Fragment Gallery
(Moscow, Russia) Presents:

Ilya Fedotov-Fedorov
Preservation Instinct

July 3-19

Opening Reception July 3,
6-9pm



The main motif of Fedotov-Fedorov’s art is the use of natural scientific knowledge. The artist adopts its main characteristics: the depiction of biological processes and forms from the cell to the habitat, linguistic features and ways of presenting knowledge (formulas, drawings, and so on), methodological principles and types of representation (entomological collections, card catalogues). With their help, he reveals the subjective nature of the acquisition of knowledge and its dependence on individual experience. He shows that we perceive and describe the surrounding world in accordance with the language that we use.

To develop this theme, Fedotov-Fedorov’s exhibition of on-going artistic project Preservation Instinct makes use of archival elements and the museum format. Objects presented at the exhibition are neither human nor natural in form but resemble exoskeletons of extinct beings, models, samples; sketches, drawings, maps, and blueprints that seem, at first, to be ordered and make up a “collection”. These objects are strange and mysterious, they seem to suggest the appearance of a “post-human” world in which differences between organic nature and non-organic matter have been effaced and animals and plant species have mutated, adapted or changed so much that they have become unrecognizable. These artifacts and relics may well be all that remains of the diversity of the world and brings life to a barren apocalyptic landscape.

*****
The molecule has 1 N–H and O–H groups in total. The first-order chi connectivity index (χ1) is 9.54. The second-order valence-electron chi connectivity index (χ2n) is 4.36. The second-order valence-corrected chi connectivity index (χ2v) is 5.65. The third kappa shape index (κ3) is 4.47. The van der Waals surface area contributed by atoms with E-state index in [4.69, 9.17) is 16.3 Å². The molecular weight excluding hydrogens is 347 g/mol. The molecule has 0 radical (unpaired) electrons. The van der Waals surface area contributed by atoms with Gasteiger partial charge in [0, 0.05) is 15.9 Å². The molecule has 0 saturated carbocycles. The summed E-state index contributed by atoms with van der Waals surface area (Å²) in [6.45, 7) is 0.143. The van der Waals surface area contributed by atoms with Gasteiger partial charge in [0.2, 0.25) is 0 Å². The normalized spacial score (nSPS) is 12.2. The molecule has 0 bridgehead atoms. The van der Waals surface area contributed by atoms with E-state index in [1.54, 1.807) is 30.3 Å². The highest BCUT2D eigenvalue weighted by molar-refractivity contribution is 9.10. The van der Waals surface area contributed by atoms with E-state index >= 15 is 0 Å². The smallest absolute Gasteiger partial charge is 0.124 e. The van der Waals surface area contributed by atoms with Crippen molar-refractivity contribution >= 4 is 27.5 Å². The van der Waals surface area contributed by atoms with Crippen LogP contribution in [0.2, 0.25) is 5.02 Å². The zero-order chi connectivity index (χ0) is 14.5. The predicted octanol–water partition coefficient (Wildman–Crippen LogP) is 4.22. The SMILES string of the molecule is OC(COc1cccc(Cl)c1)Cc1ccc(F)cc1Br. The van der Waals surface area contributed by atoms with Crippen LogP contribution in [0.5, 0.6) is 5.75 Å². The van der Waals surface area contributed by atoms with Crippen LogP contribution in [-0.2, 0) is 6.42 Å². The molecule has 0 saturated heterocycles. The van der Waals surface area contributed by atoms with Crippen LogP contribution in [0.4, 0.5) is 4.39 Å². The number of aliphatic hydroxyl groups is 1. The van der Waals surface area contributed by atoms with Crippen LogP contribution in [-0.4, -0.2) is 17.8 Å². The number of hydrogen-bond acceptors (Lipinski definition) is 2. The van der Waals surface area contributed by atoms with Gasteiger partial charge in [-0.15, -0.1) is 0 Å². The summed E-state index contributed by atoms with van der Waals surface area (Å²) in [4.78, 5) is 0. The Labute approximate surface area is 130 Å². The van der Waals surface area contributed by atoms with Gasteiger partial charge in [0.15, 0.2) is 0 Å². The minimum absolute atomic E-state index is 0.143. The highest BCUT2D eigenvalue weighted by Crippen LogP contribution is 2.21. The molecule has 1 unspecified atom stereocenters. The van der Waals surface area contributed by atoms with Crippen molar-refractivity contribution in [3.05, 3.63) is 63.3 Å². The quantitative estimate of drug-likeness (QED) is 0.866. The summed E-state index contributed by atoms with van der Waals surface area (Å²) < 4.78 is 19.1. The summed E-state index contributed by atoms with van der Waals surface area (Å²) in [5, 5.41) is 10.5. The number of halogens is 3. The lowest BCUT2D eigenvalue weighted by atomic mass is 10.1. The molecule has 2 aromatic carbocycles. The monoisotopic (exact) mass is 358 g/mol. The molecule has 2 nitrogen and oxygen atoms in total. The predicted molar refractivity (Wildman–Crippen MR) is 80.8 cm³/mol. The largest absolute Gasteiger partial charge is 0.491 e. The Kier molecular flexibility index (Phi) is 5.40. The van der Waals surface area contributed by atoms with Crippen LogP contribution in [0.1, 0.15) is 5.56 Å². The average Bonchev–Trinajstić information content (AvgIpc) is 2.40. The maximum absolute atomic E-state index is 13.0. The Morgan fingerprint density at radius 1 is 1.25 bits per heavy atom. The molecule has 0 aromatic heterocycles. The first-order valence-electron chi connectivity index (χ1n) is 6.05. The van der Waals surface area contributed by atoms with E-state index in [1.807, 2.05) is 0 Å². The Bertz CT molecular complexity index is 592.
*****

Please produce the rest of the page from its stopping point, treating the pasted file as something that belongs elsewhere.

Fedotov-Fedorov poses the question of the utility of preserving and describing these things literally a second before the collapse takes place. Perhaps, in a hostile environment, they are fragments and elements of a person’s worldview that he desperately tries to save by creating an archival space.

Thus the archive leads to a distorted order and to a disruption of the objective worldview, whose assemblage point is the individual perception of the surrounding world. The only thing that can reconstruct the archival space is the structure of thinking and the language codes that, among the mysterious indicators of future scenarios, make it possible to recreate the world as seen by a person living out his last days.



Ilya Fedotov-Fedorov (1988, Moscow) is a Russian artist. He studied at the “Free Workshops” Contemporary Art School of the Moscow Museum of Modern Art (2013-2014) and the Institute of Contemporary Art in Moscow (2014-2015). Fedotov-Fedorov’s portfolio includes a large number of solo and group exhibitions in museums and galleries in Russia and Europe, as well as participation in the Main Project of the 7th Moscow International Biennale of Contemporary Art (curator: Yuko Hasegawa). His works are found in museums and private collections.